People must be reminded a coalition does not absolve anyone of any of their past crimes. Thus a coalition is simply a realisation that in order to remove Zanu PF from power we must work together, we must be pragmatic than and not be too idealistic for nothing. In my opinion the opposition had two choices, stay divided and let Zanu PF rule until donkeys grow horns or unite everyone in the opposition and give ourselves a fighting chance in 2018 elections. I am happy they chose the better of the two options.

The Coalition is not an end unto itself.

Many people mistakenly assume that a coalition is an end unto itself. Let me categorically state it here and now, a coalition will not solve all the opposition’s problems but it will go a long way in the awakening and revitalising of the fatigued masses. It is only but a first step in the right direction. Have we not learned anything from coalitions that have managed to overthrow authoritarian regimes in Kenya and in the Gambia?

I have to give it to him here, he poses a very legitimate question; how do we counter Zanu PF coercion, intimidation and violence in the rural areas? However he himself does not even attempt to answer this profound question. This behaviour clearly highlights a phenomenon adequately captured by Tendai Biti when he said, Zimbabweans have a problem of outsourcing the struggle for a better Zimbabwe to the opposition. Farai Maguwu, it is not the responsibility of Tsvangirai, Mujuru, Ncube, Biti, Dabengwa, Makoni or Mangoma alone to answer this difficult question but our collective responsibility as citizens who want to see a better Zimbabwe. There must be no bystanders or spectators in this struggle, you and me must play our part, educating our relatives in the rural areas on the secrecy of the ballot, this is one way of countering the coercion, intimidation and violence.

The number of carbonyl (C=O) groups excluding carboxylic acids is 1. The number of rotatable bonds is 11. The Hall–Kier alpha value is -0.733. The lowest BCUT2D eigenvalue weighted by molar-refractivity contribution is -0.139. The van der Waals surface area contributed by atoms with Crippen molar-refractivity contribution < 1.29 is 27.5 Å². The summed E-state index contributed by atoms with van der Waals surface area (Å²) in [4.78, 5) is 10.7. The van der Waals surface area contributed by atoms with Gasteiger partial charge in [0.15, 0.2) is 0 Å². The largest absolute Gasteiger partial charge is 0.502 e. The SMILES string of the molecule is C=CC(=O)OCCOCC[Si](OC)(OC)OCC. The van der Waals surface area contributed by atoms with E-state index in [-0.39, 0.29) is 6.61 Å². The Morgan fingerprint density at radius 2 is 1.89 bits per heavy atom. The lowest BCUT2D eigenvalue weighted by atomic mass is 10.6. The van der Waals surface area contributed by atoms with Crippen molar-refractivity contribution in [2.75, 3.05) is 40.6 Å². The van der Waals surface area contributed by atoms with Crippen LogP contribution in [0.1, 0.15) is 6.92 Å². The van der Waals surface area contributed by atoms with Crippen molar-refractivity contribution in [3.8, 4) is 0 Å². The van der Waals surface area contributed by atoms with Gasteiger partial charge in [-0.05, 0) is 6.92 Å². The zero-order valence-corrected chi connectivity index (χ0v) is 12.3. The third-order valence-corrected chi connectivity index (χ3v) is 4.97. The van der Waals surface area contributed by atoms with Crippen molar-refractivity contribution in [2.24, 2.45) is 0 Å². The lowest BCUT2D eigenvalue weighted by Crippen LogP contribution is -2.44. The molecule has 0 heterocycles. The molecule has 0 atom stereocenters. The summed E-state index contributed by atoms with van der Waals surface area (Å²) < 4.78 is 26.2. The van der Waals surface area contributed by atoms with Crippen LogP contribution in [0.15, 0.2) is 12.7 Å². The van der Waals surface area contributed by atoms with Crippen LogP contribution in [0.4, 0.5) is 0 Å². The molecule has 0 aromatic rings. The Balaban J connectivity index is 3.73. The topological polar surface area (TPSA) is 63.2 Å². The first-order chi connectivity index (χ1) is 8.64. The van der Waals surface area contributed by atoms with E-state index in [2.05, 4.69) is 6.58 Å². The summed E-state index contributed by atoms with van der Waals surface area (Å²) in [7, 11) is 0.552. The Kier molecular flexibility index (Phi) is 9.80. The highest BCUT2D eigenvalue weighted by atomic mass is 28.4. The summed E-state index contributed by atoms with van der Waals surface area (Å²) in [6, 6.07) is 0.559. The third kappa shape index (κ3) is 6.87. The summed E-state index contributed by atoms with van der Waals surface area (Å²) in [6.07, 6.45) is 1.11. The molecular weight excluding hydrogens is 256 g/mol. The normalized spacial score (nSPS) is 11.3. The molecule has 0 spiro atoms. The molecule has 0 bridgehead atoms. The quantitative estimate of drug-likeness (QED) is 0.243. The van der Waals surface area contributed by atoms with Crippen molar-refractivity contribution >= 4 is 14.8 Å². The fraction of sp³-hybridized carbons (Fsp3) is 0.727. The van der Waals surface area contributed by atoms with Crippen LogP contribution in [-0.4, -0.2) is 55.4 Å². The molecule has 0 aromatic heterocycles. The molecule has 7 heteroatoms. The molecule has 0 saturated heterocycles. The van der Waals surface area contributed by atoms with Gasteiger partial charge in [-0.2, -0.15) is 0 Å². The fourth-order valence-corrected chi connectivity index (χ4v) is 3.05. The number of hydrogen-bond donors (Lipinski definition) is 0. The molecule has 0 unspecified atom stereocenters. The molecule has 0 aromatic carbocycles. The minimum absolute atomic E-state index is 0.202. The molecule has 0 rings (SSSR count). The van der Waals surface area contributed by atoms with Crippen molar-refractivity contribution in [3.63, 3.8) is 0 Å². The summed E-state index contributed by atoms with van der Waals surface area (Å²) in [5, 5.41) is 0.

I however concede that this is a very pertinent question that needs a proper answer in its own right, I therefore promise to devote the next article in answering this question.    

You cannot please everyone all the time.

In closing let me share with you Aesop the famous Greek slave whose fable clearly illustrates the position our leaders in the opposition find themselves in.  

Once upon a time an elderly man was travelling with a boy and a donkey. As they walked through a village, the man was leading the donkey and the boy was walking behind. The townspeople said the old man was a fool for not riding, so to please them he climbed up on the animal’s back. When they came to the next village, the people said the old man was cruel to let the child walk while he enjoyed the ride. So, to please them, he got off and set the boy on the animal’s back and continued on his way.

In the third village, people accused the child of being lazy for making the old man walk, and the suggestion was made that they both ride. So the man climbed on and they set off again. In the fourth village, the townspeople were indignant at the cruelty to the donkey because he was made to carry two people.

The moral of the story is you cannot please all of the people, all of the time. This is precisely my message to our opposition leaders, no matter what you do, some Zimbabwean somewhere will be unhappy. Carry on never the less, so long as your intentions are pure and you have the interest of Zimbabwe and its suffering masses at heart.

United we stand, divided we fall!

  • Whitlaw Tanyanyiwa Mugwiji is a political analyst based in Belgium.